Monday July 18, 2022


Ocean plastic pollution was a focus at the recent UN oceans conference, which issued a declaration in support of an earlier decision by the UN Environment Assembly to start negotiations for a global plastics treaty. 

This initiative has been welcomed almost universally, but it must not distract from the fact we actually already have good international laws regulating ships that plastics overboard. We are just not enforcing them properly.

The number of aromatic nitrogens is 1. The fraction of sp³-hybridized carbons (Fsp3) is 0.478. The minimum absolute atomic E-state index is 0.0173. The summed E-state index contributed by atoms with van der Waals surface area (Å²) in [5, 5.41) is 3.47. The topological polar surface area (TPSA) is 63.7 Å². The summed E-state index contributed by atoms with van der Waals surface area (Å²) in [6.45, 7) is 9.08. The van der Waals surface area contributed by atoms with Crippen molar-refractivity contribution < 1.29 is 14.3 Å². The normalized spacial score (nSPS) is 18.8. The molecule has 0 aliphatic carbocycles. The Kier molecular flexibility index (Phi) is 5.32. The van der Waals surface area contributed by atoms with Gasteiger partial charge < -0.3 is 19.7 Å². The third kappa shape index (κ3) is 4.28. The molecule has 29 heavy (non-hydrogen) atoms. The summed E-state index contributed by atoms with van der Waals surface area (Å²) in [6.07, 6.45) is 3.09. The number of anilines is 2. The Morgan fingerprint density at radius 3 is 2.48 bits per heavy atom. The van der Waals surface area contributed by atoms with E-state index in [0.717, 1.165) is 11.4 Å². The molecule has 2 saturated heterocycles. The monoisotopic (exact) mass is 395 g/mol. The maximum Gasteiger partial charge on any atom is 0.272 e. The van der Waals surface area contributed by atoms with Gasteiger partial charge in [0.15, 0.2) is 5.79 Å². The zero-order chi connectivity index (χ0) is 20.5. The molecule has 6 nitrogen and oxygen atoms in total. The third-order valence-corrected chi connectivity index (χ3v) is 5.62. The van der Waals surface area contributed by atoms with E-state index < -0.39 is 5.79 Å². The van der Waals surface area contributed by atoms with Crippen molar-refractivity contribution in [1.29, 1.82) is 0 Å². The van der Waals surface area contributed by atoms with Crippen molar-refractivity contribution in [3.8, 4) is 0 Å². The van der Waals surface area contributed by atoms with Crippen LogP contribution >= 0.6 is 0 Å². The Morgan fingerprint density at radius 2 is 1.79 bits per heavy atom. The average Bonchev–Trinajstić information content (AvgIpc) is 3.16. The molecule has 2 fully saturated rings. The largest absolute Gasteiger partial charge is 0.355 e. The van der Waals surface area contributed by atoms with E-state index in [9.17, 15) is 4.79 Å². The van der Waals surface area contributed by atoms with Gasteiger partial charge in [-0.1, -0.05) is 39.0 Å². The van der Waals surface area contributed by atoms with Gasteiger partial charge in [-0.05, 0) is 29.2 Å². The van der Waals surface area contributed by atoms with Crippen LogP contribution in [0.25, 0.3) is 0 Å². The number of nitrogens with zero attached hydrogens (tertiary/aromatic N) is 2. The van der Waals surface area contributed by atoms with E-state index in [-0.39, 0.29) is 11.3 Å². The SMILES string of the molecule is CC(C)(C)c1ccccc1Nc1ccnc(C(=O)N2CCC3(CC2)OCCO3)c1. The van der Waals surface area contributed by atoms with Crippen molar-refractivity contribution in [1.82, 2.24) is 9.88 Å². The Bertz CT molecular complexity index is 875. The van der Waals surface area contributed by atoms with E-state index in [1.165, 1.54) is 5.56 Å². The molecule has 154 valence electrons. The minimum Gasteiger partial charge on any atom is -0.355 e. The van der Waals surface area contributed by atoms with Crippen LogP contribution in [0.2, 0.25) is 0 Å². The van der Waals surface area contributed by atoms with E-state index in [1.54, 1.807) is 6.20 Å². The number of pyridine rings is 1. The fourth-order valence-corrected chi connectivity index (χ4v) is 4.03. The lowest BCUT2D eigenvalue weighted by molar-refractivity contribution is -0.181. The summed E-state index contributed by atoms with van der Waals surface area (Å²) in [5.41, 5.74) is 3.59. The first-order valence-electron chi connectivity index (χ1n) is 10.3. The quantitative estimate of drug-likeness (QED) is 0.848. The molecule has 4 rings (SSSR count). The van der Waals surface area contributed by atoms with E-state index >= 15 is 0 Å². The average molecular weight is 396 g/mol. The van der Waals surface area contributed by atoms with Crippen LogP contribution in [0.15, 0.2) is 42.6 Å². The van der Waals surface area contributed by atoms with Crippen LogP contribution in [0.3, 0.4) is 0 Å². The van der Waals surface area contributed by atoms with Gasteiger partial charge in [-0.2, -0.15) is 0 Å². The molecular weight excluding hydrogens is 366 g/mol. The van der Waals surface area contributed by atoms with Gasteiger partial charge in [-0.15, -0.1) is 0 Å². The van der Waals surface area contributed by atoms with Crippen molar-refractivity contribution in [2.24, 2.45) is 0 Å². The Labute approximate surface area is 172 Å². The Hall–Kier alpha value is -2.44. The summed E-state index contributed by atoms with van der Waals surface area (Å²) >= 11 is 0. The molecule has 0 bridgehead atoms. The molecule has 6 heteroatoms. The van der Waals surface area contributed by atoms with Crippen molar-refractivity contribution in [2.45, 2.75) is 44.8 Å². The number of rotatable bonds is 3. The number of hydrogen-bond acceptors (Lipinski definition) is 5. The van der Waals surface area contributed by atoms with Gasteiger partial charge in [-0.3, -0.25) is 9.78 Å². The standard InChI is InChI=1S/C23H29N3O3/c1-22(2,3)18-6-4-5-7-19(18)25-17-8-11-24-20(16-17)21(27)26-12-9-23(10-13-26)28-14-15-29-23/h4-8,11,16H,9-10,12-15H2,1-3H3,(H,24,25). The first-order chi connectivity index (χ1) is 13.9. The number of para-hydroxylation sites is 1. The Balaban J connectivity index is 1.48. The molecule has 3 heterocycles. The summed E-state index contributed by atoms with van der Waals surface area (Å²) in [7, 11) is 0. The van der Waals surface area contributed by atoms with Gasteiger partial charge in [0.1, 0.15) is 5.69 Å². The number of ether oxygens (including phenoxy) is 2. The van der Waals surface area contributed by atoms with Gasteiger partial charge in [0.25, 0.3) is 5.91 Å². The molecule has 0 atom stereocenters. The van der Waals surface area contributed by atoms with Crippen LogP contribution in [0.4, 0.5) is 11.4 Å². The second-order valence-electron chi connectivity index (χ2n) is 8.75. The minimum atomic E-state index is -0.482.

An estimated half of ocean plastic pollution comes from some 4.5 million fishing vessels operating in national and international waters. Recent research suggests more than 100 million pounds of plastic enters the oceans from industrial fishing gear alone.

Better implementation and enforcement of existing laws would be a much faster way of addressing ship-source plastic pollution than waiting for a new treaty to be adopted.

Plastic waste from fishing vessels includes lost and deliberately abandoned fishing gear such as nets, pots, floats, crates and fish aggregation devices (FADs). 

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